The New Jersey Assembly Education Committee approved a bill this week that would remove student standardized test results from having any bearing on how teachers and administrators are evaluated.
Susan Livio, writing for Advance Digital-New Jersey, said the continued overemphasis on the Partnership for Assessment of Readiness for College and Career (PARCC), which is the state’s standardized assessment, is the reason for the bill. The testing pertained to only 15% of educators, teachers, and principals in New Jersey and accounted for 10% of those teachers’ evaluations until this year.
In August, Deputy Education Commissioner Peter Schulman declared that the results of the test would affect 30% of an educator’s rating.
“Using test scores to evaluate teachers puts pressure on teachers to teach to the test, which takes away from invaluable classroom instruction and learning,” said Assemblyman Tim Eustace (D-Bergen), one of the bill’s sponsors. “If the end goal is to ensure teachers are indeed reaching their students, then let’s use measures that will give us a more accurate glimpse of who is doing a good job, and who is lacking.”
The state’s historic tenure reform law was put into action during the 2013-2014 academic year, and that is when students’ test performance was added to the formula for some teachers’ evaluations.
In 2014-2015, the importance of student test scores was decreased from 30% to 10%, which is also when New Jersey changed over to PARCC. During the second year of administering the PARCC, students across the state improved on almost every exam. But the majority of pupils in grades 4-8 still did not meet grade level goals.
The state’s largest teachers union with 200,000 members, the New Jersey Education Association, testified for the A4122 bill.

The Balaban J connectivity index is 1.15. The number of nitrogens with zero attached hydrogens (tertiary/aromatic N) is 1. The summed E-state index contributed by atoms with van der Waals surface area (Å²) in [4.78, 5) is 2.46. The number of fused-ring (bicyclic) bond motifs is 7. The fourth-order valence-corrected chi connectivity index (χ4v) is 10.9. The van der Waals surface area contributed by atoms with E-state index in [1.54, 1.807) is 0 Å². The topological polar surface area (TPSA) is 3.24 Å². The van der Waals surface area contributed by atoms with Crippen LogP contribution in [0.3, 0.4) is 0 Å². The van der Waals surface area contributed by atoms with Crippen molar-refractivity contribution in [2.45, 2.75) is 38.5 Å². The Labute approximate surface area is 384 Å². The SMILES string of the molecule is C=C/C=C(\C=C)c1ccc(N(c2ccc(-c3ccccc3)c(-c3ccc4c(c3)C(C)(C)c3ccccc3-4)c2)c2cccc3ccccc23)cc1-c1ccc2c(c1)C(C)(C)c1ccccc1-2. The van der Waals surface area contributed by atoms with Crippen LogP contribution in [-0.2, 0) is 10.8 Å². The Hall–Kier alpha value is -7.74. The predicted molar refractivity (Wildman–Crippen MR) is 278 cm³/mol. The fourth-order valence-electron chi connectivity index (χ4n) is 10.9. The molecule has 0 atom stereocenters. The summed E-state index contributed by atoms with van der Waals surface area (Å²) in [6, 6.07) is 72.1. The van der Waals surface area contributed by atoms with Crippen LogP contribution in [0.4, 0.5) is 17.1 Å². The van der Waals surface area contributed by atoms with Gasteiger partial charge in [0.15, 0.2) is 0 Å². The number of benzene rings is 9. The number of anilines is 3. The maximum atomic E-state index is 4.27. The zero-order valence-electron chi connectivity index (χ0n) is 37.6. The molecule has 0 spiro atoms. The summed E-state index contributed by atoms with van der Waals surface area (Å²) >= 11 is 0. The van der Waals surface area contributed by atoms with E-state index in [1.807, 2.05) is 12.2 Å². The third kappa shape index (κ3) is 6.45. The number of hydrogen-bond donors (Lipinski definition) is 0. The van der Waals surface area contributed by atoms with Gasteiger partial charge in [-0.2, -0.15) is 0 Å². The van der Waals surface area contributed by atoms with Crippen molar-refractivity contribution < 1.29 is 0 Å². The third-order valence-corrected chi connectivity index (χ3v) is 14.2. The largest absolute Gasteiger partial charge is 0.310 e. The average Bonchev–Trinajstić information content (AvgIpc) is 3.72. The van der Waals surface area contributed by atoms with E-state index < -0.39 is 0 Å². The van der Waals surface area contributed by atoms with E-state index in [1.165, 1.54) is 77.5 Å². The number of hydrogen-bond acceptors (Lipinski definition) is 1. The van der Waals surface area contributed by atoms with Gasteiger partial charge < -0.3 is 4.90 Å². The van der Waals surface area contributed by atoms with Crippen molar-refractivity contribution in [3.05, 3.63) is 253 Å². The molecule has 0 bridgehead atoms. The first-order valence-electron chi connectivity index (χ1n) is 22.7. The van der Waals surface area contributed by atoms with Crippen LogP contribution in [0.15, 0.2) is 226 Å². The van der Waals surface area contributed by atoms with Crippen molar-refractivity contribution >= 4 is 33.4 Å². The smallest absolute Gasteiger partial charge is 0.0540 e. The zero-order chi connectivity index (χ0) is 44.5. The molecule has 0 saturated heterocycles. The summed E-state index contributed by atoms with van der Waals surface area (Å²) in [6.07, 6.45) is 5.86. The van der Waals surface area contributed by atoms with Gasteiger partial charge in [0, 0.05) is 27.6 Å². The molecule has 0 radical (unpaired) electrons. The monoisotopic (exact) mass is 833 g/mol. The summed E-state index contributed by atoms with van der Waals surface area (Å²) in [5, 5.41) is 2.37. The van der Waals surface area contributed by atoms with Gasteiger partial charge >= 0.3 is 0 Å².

The changes in tenure for educators is one of Gov. Chris Christie’s pet legislative achievements, according to Michael Symons, reporting for WKXW Radio, so he may be reluctant to sign the bill. And some legislators who seem to want to keep the test scores as part of teachers’ assessment might consider putting new limitations on their importance where evaluations are concerned.
Assemblywoman Marlene Caride (D-Bergen), the sponsor of the bill, said in the three years that PARCC has been administered, there has not been a year without problems. She adds that she has no confidence that the standardized tests do a good job of evaluating a child’s performance.
Assemblyman Robert Auth (R-Bergen) said he thought the bill was “a wholesale sellout” for children who attend underperforming schools.
The Department of Education was given authority by the tenure law to decide on the percentage of weight the test scores would have on teacher evaluations, as long as it was not the largest factor.
But the PARCC test is only an issue for those teachers who teach math or language arts in grades 4 to 8.
“We feel this evaluation pits tested teachers against non-tested teachers and doesn’t set up a good dynamic,” said Melanie Schulz, director of government relations for the New Jersey Association of School Administrators.
This different treatment is a path that may dissuade educators to teach in grades and subject areas that are tested. There is also the question of fairness. Why should some teachers have evaluations that are based to some degree on standardized testing, and others do not?
Newsworks’ Phil Gregory writes that New Jersey Education Association Vice President Marie Blistan says standardized tests are not able to account for the realities of life and the issues that affect student learning inside and outside the classroom.
Supporters of the bill say teachers should be evaluated through energetic rating systems that are not connected to standardized tests.